This course reviews PAC guidelines developed by CDER to maintain product safety, efficacy, and quality while giving manufacturers substantial regulatory relief and flexibility. A basic review of formulation development of various dosage forms provides a complete understanding of the guidelines and of regulatory strategies for formulation development.

  • QARA 5548: Risk Management of Pharmaceutical and Medical Devices

    This survey course focuses on risk management requirements and practices in the pharmaceutical, medical device, and biotech industries. Current regulations and risk management tools will be discussed and utilized to provide students with experience in executing risk assessments.

  • QARA 5611: Advanced Topics: Regulation of Advertising and Promotions

    This course reviews the regulatory and legal fundamentals of advertising FDA-regulated products, including prescription pharmaceuticals, OTCs, and biologicals. Discussions will include how these regulations differ from those applicable to restricted medical devices and food products.

  • QARA 5594: Regulation of Dietary Supplements, Botanicals, and Nutraceuticals

    The course focuses on legal issues surrounding the regulation of dietary supplements, nutraceuticals, and botanicals. When does a dietary supplement become a drug under the Federal Food, Drug and Cosmetic Act? What are the legal requirements for labeling? How are claims treated? These topics, along with current issues related to the regulations of dietary supplement are explored. The impact of the Dietary Supplement Health and Education Act, the Federal Food, Drug and Cosmetic Act, the FDA Modernization Act (FDAMA), and other relevant laws are examined. The enforcement authority of other federal regulatory agencies, that is, the FDA and the Federal Trade Commission, is detailed.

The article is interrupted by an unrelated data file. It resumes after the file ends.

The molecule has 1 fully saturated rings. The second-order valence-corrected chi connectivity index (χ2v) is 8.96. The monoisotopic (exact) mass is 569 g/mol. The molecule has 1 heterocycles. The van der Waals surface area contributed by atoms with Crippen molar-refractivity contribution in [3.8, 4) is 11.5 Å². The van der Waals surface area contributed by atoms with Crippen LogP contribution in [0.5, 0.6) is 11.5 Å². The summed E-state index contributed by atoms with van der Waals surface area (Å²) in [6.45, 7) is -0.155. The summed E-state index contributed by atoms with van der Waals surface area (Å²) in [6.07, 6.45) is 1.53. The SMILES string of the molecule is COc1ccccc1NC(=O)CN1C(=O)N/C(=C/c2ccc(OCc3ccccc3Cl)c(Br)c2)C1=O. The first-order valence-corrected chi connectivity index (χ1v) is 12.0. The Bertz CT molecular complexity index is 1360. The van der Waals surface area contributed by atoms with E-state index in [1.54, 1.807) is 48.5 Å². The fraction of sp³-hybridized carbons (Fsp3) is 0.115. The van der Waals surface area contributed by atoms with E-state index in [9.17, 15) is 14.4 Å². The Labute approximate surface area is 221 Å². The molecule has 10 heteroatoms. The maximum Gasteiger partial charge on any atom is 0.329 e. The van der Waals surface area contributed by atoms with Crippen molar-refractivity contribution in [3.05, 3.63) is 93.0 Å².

• QARA 5596: Food Labeling and Regulatory Affairs

    This course provides students with an in-depth understanding about how food in the U.S. must be labeled regardless of its country of origin. It examines the roles and procedures of the principal regulators (U.S. FDA and the USDA) and their interaction with the regulated industry and third party peripherals, including consultants and analyzing laboratories. Students will learn about the food label and all of its components, problems associated with incorrect or deceptive labeling, including the risks to consumers and food manufacturers, marketers and sellers. The course introduces regulatory intelligence identifiers, including the generation of press releases and notifications when recalls are warranted. Finally the impact of recent or impending legislation or regulations for food businesses regulated by FDA (especially the Food Safety and Modernization Act) will be discussed. Students will learn to identify the critical components of a food product’s label, gain knowledge of the laws and regulations governing food labeling, and understand the intricacies of recalls and market withdrawals.